What Are Earthquakes Called On Other Planets?

Earthquakes are daily occurrences all over planet Earth. They happen due to shifts in the tectonic plates that make up the earth's crust. These plates can crash together, split apart, or slide against each one another. Earth is currently the only known planet which is made up of tectonic plates. However, other planets experience shakes and tremors as well (via Eos).

Despite having no tectonic plates, Mars does experience seismic activity. Last month, a report from The New York Times revealed that scientists have seen thousands of tracks on Mars created by tumbling boulders. There are piles of sand along the tracks, indicating the paths from the rocks. Given that the tracks fade due to wind gusts, scientists can assume that any visible tracks are from recent movements. As on Earth, rocks move because of seismic activity. 

Mars has seismic activity

Scientists at NASA previously detected movement on Mars in 2021 using a seismometer, but nothing notable had registered on the equipment for two years. That makes the 2021 activity and recent boulder tracks even more intriguing, because Mars was long thought to be "a cold, dead planet," as explained by Brown University researcher Ingrid Daubar (via The New York Times). But do these activities have a name?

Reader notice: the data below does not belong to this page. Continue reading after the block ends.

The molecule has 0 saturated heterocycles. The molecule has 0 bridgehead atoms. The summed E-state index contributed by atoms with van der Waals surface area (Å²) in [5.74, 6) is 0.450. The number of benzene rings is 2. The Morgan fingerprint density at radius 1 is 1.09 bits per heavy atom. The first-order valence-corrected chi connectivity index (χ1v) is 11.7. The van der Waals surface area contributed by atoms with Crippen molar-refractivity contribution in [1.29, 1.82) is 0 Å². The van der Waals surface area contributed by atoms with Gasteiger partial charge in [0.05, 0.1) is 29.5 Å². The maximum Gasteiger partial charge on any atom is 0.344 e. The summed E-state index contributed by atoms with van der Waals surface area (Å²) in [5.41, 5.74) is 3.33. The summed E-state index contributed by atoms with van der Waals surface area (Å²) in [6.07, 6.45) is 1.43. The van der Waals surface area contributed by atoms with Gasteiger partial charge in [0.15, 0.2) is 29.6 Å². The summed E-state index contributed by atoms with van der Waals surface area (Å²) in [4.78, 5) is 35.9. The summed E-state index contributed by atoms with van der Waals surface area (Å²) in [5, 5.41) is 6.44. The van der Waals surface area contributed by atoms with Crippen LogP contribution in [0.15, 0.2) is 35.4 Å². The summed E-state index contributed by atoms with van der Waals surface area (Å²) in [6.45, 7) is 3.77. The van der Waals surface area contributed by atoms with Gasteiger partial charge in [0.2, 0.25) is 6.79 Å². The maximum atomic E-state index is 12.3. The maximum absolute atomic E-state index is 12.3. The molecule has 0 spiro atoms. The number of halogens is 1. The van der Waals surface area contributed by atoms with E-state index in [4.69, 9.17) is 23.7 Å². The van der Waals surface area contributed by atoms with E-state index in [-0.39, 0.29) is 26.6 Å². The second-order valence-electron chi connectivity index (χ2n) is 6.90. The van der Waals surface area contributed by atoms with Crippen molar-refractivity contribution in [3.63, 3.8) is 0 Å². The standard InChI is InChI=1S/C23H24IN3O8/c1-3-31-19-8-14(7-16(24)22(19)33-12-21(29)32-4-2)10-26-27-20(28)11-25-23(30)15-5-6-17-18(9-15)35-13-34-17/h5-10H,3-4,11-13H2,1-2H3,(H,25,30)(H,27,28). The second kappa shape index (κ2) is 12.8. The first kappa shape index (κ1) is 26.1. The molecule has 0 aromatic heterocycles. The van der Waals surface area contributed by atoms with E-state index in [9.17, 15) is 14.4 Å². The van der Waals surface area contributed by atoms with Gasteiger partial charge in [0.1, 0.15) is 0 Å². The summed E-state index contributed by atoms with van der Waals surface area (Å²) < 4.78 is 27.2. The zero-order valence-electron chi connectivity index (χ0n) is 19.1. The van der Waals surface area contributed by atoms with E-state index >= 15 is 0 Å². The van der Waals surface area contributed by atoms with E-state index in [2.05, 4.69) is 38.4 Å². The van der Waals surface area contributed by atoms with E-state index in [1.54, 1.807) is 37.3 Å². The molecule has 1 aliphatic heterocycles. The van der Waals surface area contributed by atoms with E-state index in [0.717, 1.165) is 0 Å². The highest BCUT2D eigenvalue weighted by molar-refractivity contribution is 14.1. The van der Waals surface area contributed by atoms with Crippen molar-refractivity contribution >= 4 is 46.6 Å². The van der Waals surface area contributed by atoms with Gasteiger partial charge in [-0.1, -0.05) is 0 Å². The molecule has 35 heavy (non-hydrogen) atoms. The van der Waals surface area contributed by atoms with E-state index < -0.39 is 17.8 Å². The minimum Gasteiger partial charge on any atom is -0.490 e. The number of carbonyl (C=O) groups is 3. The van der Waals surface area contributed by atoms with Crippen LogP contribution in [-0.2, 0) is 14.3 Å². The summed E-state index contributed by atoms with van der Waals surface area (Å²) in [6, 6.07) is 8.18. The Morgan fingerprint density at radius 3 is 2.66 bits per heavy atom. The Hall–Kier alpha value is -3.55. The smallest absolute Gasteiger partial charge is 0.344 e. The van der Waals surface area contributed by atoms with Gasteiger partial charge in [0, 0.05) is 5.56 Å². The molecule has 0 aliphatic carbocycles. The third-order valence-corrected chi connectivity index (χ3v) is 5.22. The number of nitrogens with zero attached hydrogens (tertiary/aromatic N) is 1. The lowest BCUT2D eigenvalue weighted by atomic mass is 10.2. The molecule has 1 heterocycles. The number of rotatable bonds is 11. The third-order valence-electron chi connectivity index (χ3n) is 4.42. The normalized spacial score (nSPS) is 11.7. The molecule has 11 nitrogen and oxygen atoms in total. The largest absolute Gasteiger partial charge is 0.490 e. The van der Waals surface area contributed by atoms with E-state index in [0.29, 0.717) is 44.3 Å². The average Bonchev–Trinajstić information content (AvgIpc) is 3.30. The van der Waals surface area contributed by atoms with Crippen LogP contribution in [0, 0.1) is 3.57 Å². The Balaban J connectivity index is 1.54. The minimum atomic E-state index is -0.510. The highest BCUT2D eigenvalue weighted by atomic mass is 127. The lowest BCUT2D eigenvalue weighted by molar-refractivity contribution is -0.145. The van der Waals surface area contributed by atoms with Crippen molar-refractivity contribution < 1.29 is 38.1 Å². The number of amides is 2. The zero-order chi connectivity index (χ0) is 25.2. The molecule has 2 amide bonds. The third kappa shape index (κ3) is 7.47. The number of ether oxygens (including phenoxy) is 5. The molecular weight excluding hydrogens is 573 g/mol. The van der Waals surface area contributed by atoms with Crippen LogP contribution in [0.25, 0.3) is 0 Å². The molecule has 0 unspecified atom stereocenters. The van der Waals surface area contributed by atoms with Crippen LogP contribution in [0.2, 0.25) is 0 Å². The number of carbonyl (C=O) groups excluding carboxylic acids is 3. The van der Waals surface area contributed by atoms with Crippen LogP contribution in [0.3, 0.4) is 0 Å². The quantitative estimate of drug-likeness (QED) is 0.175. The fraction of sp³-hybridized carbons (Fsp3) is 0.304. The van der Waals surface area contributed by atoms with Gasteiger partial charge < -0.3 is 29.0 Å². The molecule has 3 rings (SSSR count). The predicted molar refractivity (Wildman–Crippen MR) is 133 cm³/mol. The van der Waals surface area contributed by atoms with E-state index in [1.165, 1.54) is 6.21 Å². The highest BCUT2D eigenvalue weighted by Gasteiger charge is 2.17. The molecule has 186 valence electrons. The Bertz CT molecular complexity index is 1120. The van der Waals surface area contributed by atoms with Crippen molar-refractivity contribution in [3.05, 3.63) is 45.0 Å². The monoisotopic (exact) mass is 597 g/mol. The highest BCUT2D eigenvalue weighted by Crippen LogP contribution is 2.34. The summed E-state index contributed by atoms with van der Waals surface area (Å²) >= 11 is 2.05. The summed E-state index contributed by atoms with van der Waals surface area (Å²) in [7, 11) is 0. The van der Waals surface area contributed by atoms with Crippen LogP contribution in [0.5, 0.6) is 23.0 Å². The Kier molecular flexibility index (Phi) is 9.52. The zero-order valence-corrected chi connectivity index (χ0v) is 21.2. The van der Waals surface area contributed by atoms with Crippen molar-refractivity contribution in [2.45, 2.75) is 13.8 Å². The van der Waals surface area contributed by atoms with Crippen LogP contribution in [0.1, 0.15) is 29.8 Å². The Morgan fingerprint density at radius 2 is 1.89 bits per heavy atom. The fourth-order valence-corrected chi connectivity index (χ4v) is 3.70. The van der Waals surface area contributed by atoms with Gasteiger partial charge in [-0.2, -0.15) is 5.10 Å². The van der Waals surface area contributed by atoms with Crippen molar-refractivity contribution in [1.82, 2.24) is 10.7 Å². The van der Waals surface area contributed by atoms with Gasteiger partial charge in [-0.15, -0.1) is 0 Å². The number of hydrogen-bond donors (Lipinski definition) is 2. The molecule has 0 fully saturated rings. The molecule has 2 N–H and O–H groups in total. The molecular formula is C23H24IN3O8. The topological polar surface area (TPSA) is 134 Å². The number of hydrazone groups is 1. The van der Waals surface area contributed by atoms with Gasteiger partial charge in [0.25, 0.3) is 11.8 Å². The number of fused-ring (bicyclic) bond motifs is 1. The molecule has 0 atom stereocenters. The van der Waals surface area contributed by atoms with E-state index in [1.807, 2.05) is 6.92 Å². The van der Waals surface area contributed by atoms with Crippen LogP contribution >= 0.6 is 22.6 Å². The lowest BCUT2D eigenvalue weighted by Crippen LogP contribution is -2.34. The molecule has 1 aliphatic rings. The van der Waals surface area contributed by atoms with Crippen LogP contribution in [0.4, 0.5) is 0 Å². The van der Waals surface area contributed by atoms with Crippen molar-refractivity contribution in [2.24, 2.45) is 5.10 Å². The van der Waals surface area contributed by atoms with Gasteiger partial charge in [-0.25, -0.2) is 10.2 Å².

The Smithsonian shared a NASA report wherein these activities are referred to as "marsquakes." Space.com reported that scientists hope to use new technologies to investigate the possibility of "venusquakes." Balloons filled with barometers, for example, detected earthquakes in California. Due to the hot surface of the planet, nothing has been able to land on Venus for more than an hour or two. Perhaps the balloon method could one day be a solution to the elusive "venusquake."

In a list of seismic movements in our solar system provided by Eos, Saturn is the only other planet with seismic movement. Its rings act as the planet's own seismometer. The wave structures within the rings are sensitive to Saturn's vibrations, thus revealing the internal activity of Saturn.